Thursday, 27 December 2007
Benazir Bhutto - 1953-2007 - An Obituary from the Heart
It is with great sadness and pain that I write about the untimely death of Benazir Bhutto of Pakistan. The first female leader of a Muslim country and the leader of the largest political party in Pakistan was assassinated today.
After addressing an audience in Liaqat National Park in the garrison city of Rawalpindi it is alleged that a lone assassin opened fire and shot her in the neck and then detonated explosives strapped on him that killed over thirty people.
This is a shameful and ghastly attack on a political leader and a time of great sorrow for the nation of Pakistan. Since its inception Pakistan has been fighting for its national identity between the Mullah’s who demand an Islamic state and those who sought a state infused with Islam yet progressive and cultural. Benazir was a beacon of progress as she had been aware of the needs of bridging the gap between Pakistan’s rich heritage and the modern world. Every political leader in the world is accused of corruption and sleaze but in every political leader there is something good which they have all contributed to society. Why is it that we hear so little of the corruption charges against other political leaders in Pakistan?
As a woman, Benazir faced great hardship from those men who used every means to discredit her. From using faulty Hadith (sayings of the prophet) against female political leadership to corruption charges, they spared no means to dismiss her. Just recently I saw another despicable way of discrediting her on youtube where someone had posted a fake photograph of her exposing herself. As we are aware that conservative and political Islam places a huge emphasis on the outward appearance of people, especially women, this was a way of saying that she was in some way a lesser Muslim. Another accusation against her was the fact that she did not wear the head covering tight enough. Against all this non sense, she marched on.
Benazir fought against all of these and showed the world that she was a woman focused on the progress of Pakistan. Benazir, as a woman, managed to lead a nation dominated by men and show the same calibre and charisma that the Qur’an shows in the case of the Queen of Sheba (Bilqis – Surah Naml). To take someone’s life in this way is something far from the realms of Islam and this is an act motivated by a political Islam which angers and depresses me. Let us not forget that the prophet Muhammad’s first wife, Khadija, was one of the most powerful woman in the land and she was one of the greatest protectors of the prophet when the community refused to accept he was a prophet. The prophet’s other wives were also just as powerful. Aisha is credited with narrating many thousands of sayings of the prophet. I am fully aware of the warts and all that are associated with Benazir but she gave hope to the many hundreds and thousands of women in Pakistan, and around the world, to raise their voices against patriarchy and male domination not just in the political sphere but also the religious and cultural. For how long will we continue to muzzle the voices of women? For how long will women accept their voices to be muzzled because they have accepted patriarchy as a given in Islam?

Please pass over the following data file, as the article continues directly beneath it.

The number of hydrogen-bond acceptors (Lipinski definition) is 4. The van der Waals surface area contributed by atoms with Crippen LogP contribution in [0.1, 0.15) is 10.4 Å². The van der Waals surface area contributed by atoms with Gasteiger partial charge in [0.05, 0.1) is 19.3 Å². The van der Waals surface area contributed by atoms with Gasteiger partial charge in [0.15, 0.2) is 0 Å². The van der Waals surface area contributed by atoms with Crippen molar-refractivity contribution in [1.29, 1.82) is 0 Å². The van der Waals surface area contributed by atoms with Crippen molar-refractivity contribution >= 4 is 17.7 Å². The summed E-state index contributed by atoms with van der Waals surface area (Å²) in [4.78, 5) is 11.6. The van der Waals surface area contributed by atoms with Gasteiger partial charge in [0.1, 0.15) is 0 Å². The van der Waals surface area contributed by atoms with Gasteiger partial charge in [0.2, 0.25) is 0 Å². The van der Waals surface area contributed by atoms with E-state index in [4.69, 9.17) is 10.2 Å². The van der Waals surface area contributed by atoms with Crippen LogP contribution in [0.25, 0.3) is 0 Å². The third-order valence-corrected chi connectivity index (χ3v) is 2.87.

The politics of Pakistan has a rippling effect on what happens in British/Scottish Islam too as the link between our two countries is strong because of emotional and familial ties of the first generation of Muslims in the UK, who are predominantly from Pakistan, and also the fact that the subsequent generation are still going back to Pakistan to find marriage partners and we continue to import Pakistani born Imams to lead us in the Mosques. Those Mosques who think that they can fool us into believing that there is progress by having British born Imams must not think we are that foolish to realise that they may wear the faces of British Muslim but their training, teaching and regressive Islamic understanding is from the same madrassas (seminaries) who exported the previous bunch!
Pakistan also has a very poor literacy rate and those wanting blind conformity have no intention of changing this status quo. Was an Oxford and Harvard graduate maybe just too much to handle by such people? Did they not want Benazir to be a role model to a new generation of educated Pakistanis who could stand on the international academic platform and be recognised for their expertise? How many international academic experts do we know from Pakistan? Why are the so-called Muslim leaders in Scotland so reluctant in highlighting this courageous woman's contributions to the Muslim world? I find it astonishing that they remain cold hearted and dismiss her even after her death. Even the prophet Muhammad stood for the funeral of a Jewish person stating that he had a duty to stand for a soul had died. Where is the mercy and grace to which Muslims pray to five times a day? Is it then not a weakness of faith when the faithful fail to find a positive word about the deceased? Much soul searching needs to be done all sides!
And so we must all seek progress in Pakistan in order to see progress in the UK. The two are interlinked and will continue to be interlinked for a very long time. The death of Benazir will be welcomed by all the narrow minded Muslim bigots but let there arise from this a wave of progressive voices who shout louder than those who want Muslims to conform as one uniform monolith. God bless us all! May the soul of Benazir be graciously accepted into the gardens of heaven and her sins be forgiven in the same way we seek the forgiveness of every deceased, Amen.